Most of the guides you’ll find about choosing eyeglass frames get into face shape, skin tone, and personality. This one will too. Clearly, eyeglasses make a fashion statement and selecting a style is the fun part of the process.
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However, assuming you’re getting prescription glasses to address your vision issues, the first thing you should consider is your prescription.
You’re only going to love your eyeglasses if they give you the best possible vision. So it’s important to realize certain shapes and materials are better than others and these depend on the type and strength of your prescription.
A single vision prescription is considered standard and gives you the greatest leeway for selecting a style. However, if you have a strong prescription your lenses are bound to be thicker and you’ll want smaller frames.
Plus and minus prescription
Your single vision prescriptions will be plus (positive) or minus (negative).
- Plus makes your eyes look bigger—Larger lenses will magnify the effect.
- Minus makes your eyes look smaller—Your lenses will be thicker at the outer edges. Shorter frames are recommended to reduce the effect.
Bifocal lenses have two different prescriptions in one lens, so your prescription needs enough vertical space to accommodate the lenses.
Progressive prescriptions include three areas of vision: distance, intermediate, and near. The lenses must be perfectly centered over your eyes and the frames must allow for lenses large enough to provide surface area for all three focal lengths.
Chances are, you’ll find it tricky to easily identify your face shape (possibly even when presented sample photos or illustrations). Popular descriptions include round, oval, square, triangle, and heart-shaped. Your face may be a combination of more than one.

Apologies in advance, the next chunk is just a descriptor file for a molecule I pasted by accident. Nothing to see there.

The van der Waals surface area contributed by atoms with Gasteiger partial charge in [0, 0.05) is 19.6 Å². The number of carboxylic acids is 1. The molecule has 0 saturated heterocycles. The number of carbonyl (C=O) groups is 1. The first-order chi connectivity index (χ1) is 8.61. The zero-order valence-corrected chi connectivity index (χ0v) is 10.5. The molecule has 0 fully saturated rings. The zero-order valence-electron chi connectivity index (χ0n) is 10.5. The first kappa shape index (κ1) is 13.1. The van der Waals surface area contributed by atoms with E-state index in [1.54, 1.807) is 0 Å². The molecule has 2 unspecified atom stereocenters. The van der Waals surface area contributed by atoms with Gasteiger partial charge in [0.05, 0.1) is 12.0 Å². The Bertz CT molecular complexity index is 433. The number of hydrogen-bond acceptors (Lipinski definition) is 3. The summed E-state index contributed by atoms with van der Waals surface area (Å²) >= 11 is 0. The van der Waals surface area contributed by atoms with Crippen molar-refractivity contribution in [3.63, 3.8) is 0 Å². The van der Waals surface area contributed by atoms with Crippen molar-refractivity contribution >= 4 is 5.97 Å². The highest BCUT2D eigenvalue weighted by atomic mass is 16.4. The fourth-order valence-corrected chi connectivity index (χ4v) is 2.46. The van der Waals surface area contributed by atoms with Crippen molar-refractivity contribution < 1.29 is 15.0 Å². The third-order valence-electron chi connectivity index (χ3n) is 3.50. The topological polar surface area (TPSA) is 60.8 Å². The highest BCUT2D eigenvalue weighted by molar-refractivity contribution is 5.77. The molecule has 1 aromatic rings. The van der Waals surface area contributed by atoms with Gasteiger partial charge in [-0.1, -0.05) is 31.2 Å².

You need not dwell on your choice or over-emphasize the assessment of your face shape. However, opticians will often offer advice aiming to pair specific styles of frames to specific face shapes to help best complement your features.
That said, you might have a specific style of eyeglasses in mind that suits your style. To be clear, these are not unbreakable rules, but merely guidelines. If you’re interested in applying this type of advice consider the following when selecting frames.
Rounder faces have softer angles with wider cheekbones, foreheads and jaws.
- Square or rectangular frames have bolder, more angular lines. They’re often wider which can enhance your face by making it appear slimmer and longer.
- You may want to avoid rimless frames, round frames and small frames, which make a round face look even rounder.
An oval face has slightly wider cheekbones but narrows above and below at the forehead and jaw.
- Oval faces are the most versatile and easy to fit with a variety of eyeglass frames.
- Consider frames with a strong bridge that are wider than the broadest part of the face and are geometric in shape.
- Avoid eyeglasses that are overly large and cover up much of your face because they may throw off the natural symmetry of your face.
Square face shapes have more angular lines. Cheekbones, foreheads and jaws tend to be equally wide.
- Look for oval or round eyeglasses that soften the angularity and sit high on the bridge of the nose.
- Rounded frames will add balance and provide a thinner appearance.
- You may want to avoid rectangular eyeglass frames because they can further sharpen your angular features.
Heart-shaped faces are widest at the forehead and gradually narrow down to the jaw.
- Try eyeglass frames slightly wider than your forehead to create a sense of balance.
- Bottom heavy frames with low-set temples—round or square—add width to the narrower part of your face.
- If you have a heart-shaped face be wary of styles color that draw attention to your forehead.
As you’ve gathered, opposites attract when it comes to finding frames to complement your face shape. Eyeglasses that contrast your facial contours bring symmetry and balance to your facial features.
Maybe… sort of… not really… and… It’s completely up to you. Most people prefer neutral colors including black, brown, or even tortoise. These common eyeglass frame color choices make it easier to match with different hair colors, eye colors, and skin tones.
However, you may want to make bolder color choices or own several sets of specs to suit your mood. Following are some smart tips for choosing frame colors to enhance your features.
When selecting eyeglass frames by color, skin tones are generally more important than your hair and/or eye color.
- Warm skin